Tuesday, February 12, 2019

On The Anniversary Of The Parkland Massacre by Dr. Michael Flanagan

This February 14th, the United States will be marking a tragic anniversary. It has been one year since 17 students and teachers were killed at the Marjory Stoneman Douglas school shooting in Parkland, Florida.  

While likely the survivors, friends and families of those killed can viscerally recall every detail of that day, far too many Americans do not. School shootings happen so frequently now. Those of us who were not there confuse the faces of the killers, and rarely remember the names of the innocent victims.

We have become so inured to these massacres that we are conditioned to question the death toll before we even know the facts of the case. As soon as one person says: “There was another shooting at a school,” the immediate response is: “How many killed?”

The reporting of the casualty count after a mass shooting drives the round-the-clock news stream. For those of us watching, the death toll becomes akin to a video game score. And that is an important part of the problem. We shake our heads, complain about legislators not doing anything about guns, and then we move on to sports. Mass murder has become as common as a weather report.

The arms sales go on, and the money continues to flow from the gun lobbyists to our representatives. This process repeats with each subsequent shooting.  

Incomprehensibly, in the aftermath of the Parkland massacre, just as with Sandy Hook and Columbine, the sale of semi-automatic weapons  increased between 2%-3%. It’s as if the shooting of children serves as an advertising campaign for gun manufacturers. How else is it possible that someone hears that a particular weapon killed children, and is immediately compelled to go out and purchase that same weapon? The sick truth is gun industry lobbyists, media shills and politicians all profit from these shootings.

These vultures see business opportunity. Instead of gun reform, they promote the ludicrous notion of arming teachers. But they are not there when public schools routinely hold active shooter drills, where we teachers lock our doors and hide our students in closets and under desks. Our students are subjected to this anxiety and emotional distress because it is easier to teach them to hide from a sociopath than to enact common sense gun control.

Then there is the lack of resources allocated to addressing the  at-risk students who demonstrate the red flag-predictors of dangerous behavior. It is far more common for schools and law enforcement to ignore the warning signs of a troubled child than to take measures to prevent violence.  

We watch as our elected representatives act as puppets for the gun lobby, and tout the sanctity of the Second Amendment.  But make no mistake: this is not about Constitutional rights.

This is about the cycle of fear perpetuated by the gun manufacturers and profiteers of these weapons, and our insatiable media consumption.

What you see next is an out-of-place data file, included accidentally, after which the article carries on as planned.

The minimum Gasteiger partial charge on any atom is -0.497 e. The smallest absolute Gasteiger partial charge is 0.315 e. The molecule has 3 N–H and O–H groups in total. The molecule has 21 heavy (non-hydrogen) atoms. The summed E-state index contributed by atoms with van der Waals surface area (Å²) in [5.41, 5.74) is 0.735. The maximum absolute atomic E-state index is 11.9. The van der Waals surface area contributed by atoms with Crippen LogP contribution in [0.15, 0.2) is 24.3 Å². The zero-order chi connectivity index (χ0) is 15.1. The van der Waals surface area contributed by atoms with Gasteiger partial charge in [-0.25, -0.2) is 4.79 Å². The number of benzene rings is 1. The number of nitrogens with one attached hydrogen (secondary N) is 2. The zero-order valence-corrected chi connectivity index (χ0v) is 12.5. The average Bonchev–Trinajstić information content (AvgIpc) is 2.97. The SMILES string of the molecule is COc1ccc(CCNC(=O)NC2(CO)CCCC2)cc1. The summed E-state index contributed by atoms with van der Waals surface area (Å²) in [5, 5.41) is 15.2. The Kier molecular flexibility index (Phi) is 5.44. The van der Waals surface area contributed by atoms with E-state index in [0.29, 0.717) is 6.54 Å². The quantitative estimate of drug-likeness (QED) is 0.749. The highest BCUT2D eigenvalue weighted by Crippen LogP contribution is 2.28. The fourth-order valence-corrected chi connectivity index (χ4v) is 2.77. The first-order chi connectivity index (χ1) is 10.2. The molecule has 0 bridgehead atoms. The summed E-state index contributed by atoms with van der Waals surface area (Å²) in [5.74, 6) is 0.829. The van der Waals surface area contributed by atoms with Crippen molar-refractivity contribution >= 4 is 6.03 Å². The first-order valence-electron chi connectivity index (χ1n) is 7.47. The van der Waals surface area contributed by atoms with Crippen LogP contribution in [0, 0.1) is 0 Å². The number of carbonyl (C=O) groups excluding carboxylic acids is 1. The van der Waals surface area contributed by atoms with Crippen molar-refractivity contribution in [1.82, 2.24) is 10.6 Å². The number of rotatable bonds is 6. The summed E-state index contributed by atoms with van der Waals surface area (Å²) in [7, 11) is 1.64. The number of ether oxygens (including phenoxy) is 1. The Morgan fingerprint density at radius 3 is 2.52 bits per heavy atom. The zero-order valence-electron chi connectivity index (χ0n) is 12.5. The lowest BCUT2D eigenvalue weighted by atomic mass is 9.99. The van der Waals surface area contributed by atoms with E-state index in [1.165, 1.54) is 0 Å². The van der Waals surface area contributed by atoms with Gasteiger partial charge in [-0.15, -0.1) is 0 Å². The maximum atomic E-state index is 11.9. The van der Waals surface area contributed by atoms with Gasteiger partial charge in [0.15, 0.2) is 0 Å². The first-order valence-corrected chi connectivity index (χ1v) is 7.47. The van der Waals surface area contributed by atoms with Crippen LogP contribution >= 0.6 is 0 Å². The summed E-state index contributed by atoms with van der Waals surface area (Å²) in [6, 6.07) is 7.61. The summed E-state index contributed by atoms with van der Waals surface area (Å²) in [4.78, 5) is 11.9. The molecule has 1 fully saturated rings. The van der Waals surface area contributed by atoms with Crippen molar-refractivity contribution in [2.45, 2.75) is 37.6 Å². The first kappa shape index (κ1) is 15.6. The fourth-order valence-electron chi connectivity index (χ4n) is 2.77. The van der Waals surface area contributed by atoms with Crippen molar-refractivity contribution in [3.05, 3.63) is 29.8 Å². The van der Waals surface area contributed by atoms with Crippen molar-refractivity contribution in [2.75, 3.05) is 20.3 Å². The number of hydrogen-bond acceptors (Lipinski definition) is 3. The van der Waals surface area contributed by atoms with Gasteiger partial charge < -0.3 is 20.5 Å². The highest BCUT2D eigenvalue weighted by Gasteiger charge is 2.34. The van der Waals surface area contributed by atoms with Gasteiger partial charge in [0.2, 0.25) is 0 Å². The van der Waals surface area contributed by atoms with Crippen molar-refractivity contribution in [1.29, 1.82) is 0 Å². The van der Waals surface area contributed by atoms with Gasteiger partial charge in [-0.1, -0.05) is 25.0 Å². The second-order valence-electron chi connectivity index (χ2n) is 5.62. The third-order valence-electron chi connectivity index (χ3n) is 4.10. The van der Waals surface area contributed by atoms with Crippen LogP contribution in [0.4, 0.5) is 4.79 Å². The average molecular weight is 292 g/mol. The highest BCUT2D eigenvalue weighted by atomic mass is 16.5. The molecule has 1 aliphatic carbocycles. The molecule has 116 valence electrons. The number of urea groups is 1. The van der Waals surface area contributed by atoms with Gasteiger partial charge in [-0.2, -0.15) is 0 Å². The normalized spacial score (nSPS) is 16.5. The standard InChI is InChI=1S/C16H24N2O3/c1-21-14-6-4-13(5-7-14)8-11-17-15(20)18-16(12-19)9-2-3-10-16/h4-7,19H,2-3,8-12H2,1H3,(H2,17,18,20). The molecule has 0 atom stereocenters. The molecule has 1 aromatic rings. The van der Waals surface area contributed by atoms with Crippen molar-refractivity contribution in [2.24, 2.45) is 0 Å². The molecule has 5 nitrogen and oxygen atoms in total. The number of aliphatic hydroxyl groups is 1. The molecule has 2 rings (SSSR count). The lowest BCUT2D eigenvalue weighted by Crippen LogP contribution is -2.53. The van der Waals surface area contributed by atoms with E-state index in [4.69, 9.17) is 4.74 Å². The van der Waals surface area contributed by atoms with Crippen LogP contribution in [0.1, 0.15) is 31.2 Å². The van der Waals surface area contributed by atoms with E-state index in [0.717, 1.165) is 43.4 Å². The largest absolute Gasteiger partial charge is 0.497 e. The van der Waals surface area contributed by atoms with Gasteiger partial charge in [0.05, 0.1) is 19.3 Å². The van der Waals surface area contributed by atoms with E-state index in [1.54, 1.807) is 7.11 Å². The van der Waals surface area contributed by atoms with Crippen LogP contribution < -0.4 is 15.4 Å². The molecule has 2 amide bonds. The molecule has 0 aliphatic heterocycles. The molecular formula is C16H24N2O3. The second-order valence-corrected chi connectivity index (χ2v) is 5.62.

This is about a profound and delusional sickness of Americans. And it is why we are on a course to live through even more of these mass shootings.

When in the hell will we stand up as a people, in one voice, and say enough?


The Parkland students have been unwavering in their determination to not only burn that day’s murderous events into our collective memory, but to do their damndest to prevent it from happening again. They have made their families, classmates and teachers proud. They have forced the dialogue away from the meaningless “thoughts and prayers” condolences, to unrelenting activism in the names of their murdered classmates and teachers. That day they were survivors. Today, they are organizers, leaders and inspirations.

Emma Gonz├ílez , David Hogg and parent Joaquin Oliver, among others, have confronted the 2nd Amendment defenders head on. They have withstood attacks from conservative pundits and comedians who have gone so far as to malign the Parkland student activists, in an effort to distract from their message and assuage the NRA. They speak out at rallies and marches, in media, and in front of legislative assemblies. They persevere in speaking for those whose voices have been silenced -- and  those whose lives will inevitably be taken in future school shootings, unless there is a true paradigm shift.

The students, parents and teachers of Parkland have tried their best to force change. Yet the blood of our children and their teachers continues to be shed in our schools.

We, as educators and parents, must follow the lead of the Parkland students. We must protest in the streets and at the state houses. Bombard our legislators, especially those who accept NRA donations. Make them political pariahs for accepting blood money.

But this is not enough. We need to hit the weapons industry, and their lobbyists, where it hurts the most: their stock value. Corporate America may not care about the deaths of children, but they are concerned with their profits. We may not be able to buy enough politicians to change gun laws, but we as consumers, can financially damage the companies that support the NRA with the same vengeance as the mass murderers target our children.

We must boycott to stop the bullets. Perhaps in that way we will finally get the point across. We have had...


Edited by: Christine Vaccaro

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